During the raid against Amman, the town of Es Salt was captured by the 3 Light Horse regiment, and occupied in strength by the 60 Division. On the withdrawal of the British, large numbers of Christian inhabitants of Es Salt, fearing massacre, abandoned their homes and withdrew with the force, Australian War Memorial, A302, copy from Charles Bean Vol 12, 1 Edition.

On 27 March 1918, the 4 Battalion of the Camel Brigade (Australian and New Zealand), under Lieutenant-Colonel A. J. Mills, was sent beyond the New Zealand position and on to the railway south-east of Amman. They at once began a systematic destruction of the line and with the assistance of the Wellington Regiment destroyed several miles of rails with explosivesThat night their commander Chaytor ordered the 2 Light Horse Brigade to make a second attempt to cut the railway to the north.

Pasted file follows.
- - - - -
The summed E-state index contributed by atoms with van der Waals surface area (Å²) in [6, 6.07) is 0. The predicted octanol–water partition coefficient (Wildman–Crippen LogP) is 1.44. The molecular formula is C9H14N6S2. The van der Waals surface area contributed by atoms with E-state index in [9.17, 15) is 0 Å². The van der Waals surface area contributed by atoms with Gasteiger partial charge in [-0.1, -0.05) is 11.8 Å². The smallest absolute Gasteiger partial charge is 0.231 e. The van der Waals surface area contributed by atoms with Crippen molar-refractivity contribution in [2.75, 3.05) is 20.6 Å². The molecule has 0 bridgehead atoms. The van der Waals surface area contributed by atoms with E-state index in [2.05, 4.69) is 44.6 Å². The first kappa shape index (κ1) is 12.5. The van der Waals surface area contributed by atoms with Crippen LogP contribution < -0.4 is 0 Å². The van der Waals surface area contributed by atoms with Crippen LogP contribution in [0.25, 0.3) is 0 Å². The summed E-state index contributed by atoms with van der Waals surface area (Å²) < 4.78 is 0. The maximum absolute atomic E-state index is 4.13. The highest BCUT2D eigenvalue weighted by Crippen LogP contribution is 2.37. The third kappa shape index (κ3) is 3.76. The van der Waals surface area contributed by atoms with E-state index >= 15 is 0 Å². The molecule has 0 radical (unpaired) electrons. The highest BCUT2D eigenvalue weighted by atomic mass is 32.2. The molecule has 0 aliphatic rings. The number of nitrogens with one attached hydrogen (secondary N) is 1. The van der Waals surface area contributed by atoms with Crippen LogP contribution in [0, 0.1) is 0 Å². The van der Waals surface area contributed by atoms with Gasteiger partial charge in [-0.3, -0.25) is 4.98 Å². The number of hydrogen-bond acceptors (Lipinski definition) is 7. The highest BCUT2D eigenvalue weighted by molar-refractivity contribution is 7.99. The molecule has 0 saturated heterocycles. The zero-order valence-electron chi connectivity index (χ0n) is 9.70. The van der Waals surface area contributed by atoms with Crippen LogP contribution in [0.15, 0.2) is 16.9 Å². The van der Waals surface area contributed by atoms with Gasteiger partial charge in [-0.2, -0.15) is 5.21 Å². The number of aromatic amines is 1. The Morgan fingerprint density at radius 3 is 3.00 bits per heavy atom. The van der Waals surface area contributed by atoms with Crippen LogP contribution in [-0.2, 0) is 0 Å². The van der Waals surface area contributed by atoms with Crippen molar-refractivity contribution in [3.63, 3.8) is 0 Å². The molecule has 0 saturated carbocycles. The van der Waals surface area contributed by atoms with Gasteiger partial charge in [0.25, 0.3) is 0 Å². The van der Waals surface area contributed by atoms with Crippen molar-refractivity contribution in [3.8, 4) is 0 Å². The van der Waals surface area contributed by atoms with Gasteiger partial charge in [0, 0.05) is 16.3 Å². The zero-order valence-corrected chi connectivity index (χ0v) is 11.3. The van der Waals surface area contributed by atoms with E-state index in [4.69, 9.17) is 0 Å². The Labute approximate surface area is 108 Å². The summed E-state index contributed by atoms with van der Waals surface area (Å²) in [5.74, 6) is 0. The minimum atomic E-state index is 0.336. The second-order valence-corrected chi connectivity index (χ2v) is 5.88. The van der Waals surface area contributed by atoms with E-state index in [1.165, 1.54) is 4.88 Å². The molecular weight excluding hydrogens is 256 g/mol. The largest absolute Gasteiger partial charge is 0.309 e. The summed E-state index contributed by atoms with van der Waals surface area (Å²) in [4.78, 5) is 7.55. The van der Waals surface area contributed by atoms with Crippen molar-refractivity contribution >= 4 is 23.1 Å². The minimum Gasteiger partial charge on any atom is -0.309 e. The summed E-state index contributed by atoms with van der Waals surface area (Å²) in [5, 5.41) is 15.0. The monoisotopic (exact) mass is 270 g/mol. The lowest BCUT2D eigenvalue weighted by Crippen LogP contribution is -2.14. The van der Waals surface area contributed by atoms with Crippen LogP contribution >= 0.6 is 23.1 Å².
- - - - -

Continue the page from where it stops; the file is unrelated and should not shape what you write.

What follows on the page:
Bolingbroke, of the 9 Light Horse, marching in the darkness with two squadrons over very rough country, reached the railway about 7 miles from Amman. There a two-span stone bridge about thirty feet long was reached and completely wrecked by Lieutenant H. A. Lockington, of the New Zealand Engineers. After an absence of seven hours, the party returned to the brigade at 5 a.m. on the 28th. Amman was now temporarily isolated; but the first day’s fighting had convinced Chaytor that the position could not be reduced by his slender mounted force alone.

Already there had been over 200 casualties, and, although a few Turks had been captured, the enemy position had not been in the least shaken. While the mounted force was climbing up to the plateau by the tracks to the south, Es Salt had been won without fighting by the 3 Light Horse Regiment under Bell, and the 60 Division quickly followed by the main road.

 

Research and Collection Services, City of Parramatta, Heritage Centre, 2018

References

The biographical information has been researched and compiled from the following resources: